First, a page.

Crockett: Artificial intelligence is a great tool for those of us who are looking at human traffickers, but it's also a great tool for the traffickers themselves. So financial institutions, law enforcement, and other research institutions are using AI to better profile what trafficking looks like, what these models can be, and how we can more effectively track that. But at the same time, the traffickers now can be faster, quicker. Instead of going after one or two or three, you can do 300 at the same time.

Anderson: And what about the financial red flags? What are those and how are you finding them?

Crockett: Well, there are so many. If you're looking at sex trafficking or labor trafficking, those red flags are different. I'll focus on labor trafficking in particular. You can look for things like an absence of payroll, an absence of payroll taxes, payroll that is not commensurate with the size of the business or the operations of the business. So those are things financial institutions can look at and compare to their customer profile and determine, "Hmm. Something is suspicious here."

Anderson: So, I mean, clearly there are huge and pretty negative implications for a company that is facilitating any kind of bad actors. So I'm wondering, you know, how much is this about a shift in culture? I mean, this isn't just about bad business. This is about something much larger.

Crockett: Well, so many consumers these days are really paying attention to the activities of the products that they buy and the services that are provided to them. And so from not just a business standpoint, but from, like, a CSR and ESG standpoint, a lot of companies are really taking stock of, "Are we using slave labor in our supply chain?" "Are our payments facilitating the sale of sex or child exploitation?" And so a lot of companies are taking stock of that and taking action.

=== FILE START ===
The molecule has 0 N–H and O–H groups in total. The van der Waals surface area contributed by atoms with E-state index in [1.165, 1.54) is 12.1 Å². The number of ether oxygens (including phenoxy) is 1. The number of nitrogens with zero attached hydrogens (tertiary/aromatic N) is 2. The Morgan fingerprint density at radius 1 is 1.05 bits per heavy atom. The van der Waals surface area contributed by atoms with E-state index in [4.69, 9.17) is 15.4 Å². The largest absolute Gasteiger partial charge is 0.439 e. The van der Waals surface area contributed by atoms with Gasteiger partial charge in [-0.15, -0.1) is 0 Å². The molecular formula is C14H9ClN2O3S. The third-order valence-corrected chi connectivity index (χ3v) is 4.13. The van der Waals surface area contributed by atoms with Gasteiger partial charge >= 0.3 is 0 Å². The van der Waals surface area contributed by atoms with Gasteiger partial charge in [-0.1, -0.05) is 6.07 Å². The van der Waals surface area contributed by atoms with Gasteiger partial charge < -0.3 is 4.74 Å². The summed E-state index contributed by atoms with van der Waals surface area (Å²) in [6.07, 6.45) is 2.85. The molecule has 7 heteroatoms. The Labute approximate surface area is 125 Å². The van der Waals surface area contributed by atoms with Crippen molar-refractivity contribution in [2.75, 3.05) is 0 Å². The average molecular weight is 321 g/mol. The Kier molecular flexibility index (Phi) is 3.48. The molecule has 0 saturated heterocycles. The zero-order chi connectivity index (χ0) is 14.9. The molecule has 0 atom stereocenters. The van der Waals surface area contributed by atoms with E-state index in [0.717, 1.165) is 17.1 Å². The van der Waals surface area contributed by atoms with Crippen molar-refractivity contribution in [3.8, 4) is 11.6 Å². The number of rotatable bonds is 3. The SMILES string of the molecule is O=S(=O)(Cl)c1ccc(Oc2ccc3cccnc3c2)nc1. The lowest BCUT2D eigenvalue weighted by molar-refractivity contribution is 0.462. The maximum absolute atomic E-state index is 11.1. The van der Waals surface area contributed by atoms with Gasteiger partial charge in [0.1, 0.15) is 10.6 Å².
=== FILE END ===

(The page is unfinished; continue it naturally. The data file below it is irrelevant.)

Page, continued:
Anderson: Are there certain companies that are more prone to money laundering when it comes to human trafficking than others?

Crockett: There are certain industries that are definitely more high risk for human trafficking, and those are industries that have lower oversight. Things like construction, food and meat processing, landscaping businesses, brothels, massage businesses -- things like that.

Anderson: How much of a dent do you think you've been able to put in this pipeline, and what do you need to do in the future?

Crockett: I think we all need to come together -- Law enforcement, the civil society, and financial institutions all coming together as one and using our expertise and our resources to really tackle this in a holistic way.

Anderson: People are gonna want to know a lot more about this. What is your website? Where can they look?

Crockett: Polarisproject.org. You can identify all of the work that we do there, from sex trafficking, labor trafficking, really working on workers' rights and helping survivors.

Anderson: Rafi Aliya Crockett of Polaris, thank you so much for being here.

Crockett: Thank you so much.

Anderson: And thanks to you as well for watching. As always, for more great conversations with leaders in your own community and across the nation, visit comcastnewsmakers.com. I'm Tetiana Anderson. ♪♪ ♪♪